Access to Opioids
An opinion piece published in STAT July 6 raises concerns that the stigma surrounding opioid use is preventing cancer patients from getting necessary pain relief. The authors of the piece, employees at the health social network Inspire, reviewed posts on their site from 100 cancer patients and caregivers, finding that some individuals said they’d experienced hesitance from doctors to prescribe opioids, difficulty dealing with restrictions on refills, and societal judgment. “People with cancer who need medication to control their pain are getting lost in the middle. They need support, not stigma,” the authors contend.
Value-Based Drug Pricing
In August 2017, the U.S. Food and Drug Administration for the first time approved a CAR-T cell therapy—a form of treatment in which a patient’s own immune cells are modified and reinfused into their bodies to kill cancer cells. At the time, the Centers for Medicare and Medicaid Services (CMS) said they planned to try out a new system for paying for the $475,000 treatment. The new approach, sometimes referred to as value-based pricing, would mean CMS would need to pay for the treatment only if a patient was doing sufficiently well in the first month following therapy. On July 9, Politico published a story pointing out that CMS had “quietly killed” value-based drug pricing for Kymriah (tisagenlecleucel), the CAR-T cell therapy. “We didn’t think it would be successful as proposed,” said CMS Administrator Seema Verma at an event, according to STAT. “So, we’re moving in a different direction.”
Treating Melanoma Patients With Brain Metastases
Checkpoint inhibitors have changed standard care for some patients with melanoma, but melanoma patients with brain metastases have been underrepresented in clinical trials. A study published July 12 in Cancer Immunology Research assessed how these patients fare when taking immunotherapy drugs. Using a national database that records information on about 70 percent of new cancer diagnoses in the U.S., researchers noted that newly diagnosed melanoma patients with brain metastases had a median survival time of 5.2 months if they did not receive first-line treatment with a checkpoint inhibitor and 12.4 months if their initial treatment included this type of immunotherapy. “Checkpoint blockade treatments have had phenomenal success and made revolutionary advances in treating melanoma,” Bryan Iorgulescu, who was one of the authors of the study, told Time. “We now show that the same benefit we found in early trials of advanced patients also transfers to patients with brain metastases.”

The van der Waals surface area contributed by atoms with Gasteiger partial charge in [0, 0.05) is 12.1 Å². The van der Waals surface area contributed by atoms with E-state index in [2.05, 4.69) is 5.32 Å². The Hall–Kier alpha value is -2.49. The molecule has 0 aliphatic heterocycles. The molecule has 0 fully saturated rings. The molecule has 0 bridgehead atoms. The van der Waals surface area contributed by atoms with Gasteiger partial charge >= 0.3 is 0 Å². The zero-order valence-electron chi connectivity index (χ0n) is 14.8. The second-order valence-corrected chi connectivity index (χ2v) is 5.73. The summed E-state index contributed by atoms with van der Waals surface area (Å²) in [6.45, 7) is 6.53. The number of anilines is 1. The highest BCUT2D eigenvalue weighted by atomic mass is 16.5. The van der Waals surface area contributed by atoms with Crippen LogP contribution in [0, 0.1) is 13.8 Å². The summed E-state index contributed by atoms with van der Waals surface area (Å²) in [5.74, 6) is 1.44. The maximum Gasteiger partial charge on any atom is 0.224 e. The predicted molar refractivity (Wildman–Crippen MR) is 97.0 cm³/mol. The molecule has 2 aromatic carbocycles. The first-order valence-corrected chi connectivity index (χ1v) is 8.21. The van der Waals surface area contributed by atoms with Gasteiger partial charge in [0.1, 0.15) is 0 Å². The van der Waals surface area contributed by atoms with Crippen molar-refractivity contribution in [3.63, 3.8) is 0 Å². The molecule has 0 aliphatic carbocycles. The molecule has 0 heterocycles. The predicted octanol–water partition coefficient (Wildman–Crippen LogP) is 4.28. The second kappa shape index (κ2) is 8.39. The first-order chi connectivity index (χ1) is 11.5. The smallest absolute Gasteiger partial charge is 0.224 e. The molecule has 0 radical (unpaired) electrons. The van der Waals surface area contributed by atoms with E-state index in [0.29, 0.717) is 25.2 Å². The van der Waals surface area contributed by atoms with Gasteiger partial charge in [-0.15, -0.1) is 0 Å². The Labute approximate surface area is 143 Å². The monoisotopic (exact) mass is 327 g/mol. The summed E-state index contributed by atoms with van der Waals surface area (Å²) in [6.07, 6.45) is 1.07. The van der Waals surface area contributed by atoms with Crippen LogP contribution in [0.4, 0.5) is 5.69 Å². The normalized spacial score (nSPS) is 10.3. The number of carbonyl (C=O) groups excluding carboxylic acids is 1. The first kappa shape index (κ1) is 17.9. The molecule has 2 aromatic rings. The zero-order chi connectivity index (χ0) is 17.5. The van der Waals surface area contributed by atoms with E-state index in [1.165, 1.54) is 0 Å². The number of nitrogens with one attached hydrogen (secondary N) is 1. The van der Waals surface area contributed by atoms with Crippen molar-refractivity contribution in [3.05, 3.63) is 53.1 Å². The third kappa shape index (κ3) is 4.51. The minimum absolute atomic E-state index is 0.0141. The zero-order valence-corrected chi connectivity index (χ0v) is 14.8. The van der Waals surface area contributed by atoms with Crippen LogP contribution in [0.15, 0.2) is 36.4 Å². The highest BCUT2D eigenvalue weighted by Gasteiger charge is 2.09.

On the Naturejobs blog, postdoctoral researcher Eileen Parkes writes about the difficulty of communicating about new research findings while avoiding hype. She recounts reading a headline touting a new finding about breast cancer treatment. “My disappointment as I read the article (the new treatment had only been shown to work in cells in the lab, not in humans) turned to anger as I thought what someone with breast cancer might think whilst reading this,” she writes. It’s not just the media that promotes hype, Parkes says. It’s also the pressure from funders to make the case for one’s research, and the desire of researchers themselves to communicate their excitement.
FDA Approval for Colorectal Cancer
This week, the U.S. Food and Drug Administration (FDA) approved the combination of the checkpoint inhibitors Opdivo (nivolumab) and a low dose of Yervoy (ipilimumab) to treat patients with metastatic colorectal cancer whose tumors have certain DNA repair flaws, known as high microsatellite instability or mismatch repair deficiency. The approval is for patients whose colorectal cancer has progressed after treatment with certain chemotherapy drugs. Previously, Opdivo was approved as a treatment for certain patients with metastatic colorectal cancer. In the past, the FDA had also approved another checkpoint inhibitor called Keytruda (pembrolizumab) for certain patients with any solid tumor and these DNA repair flaws.
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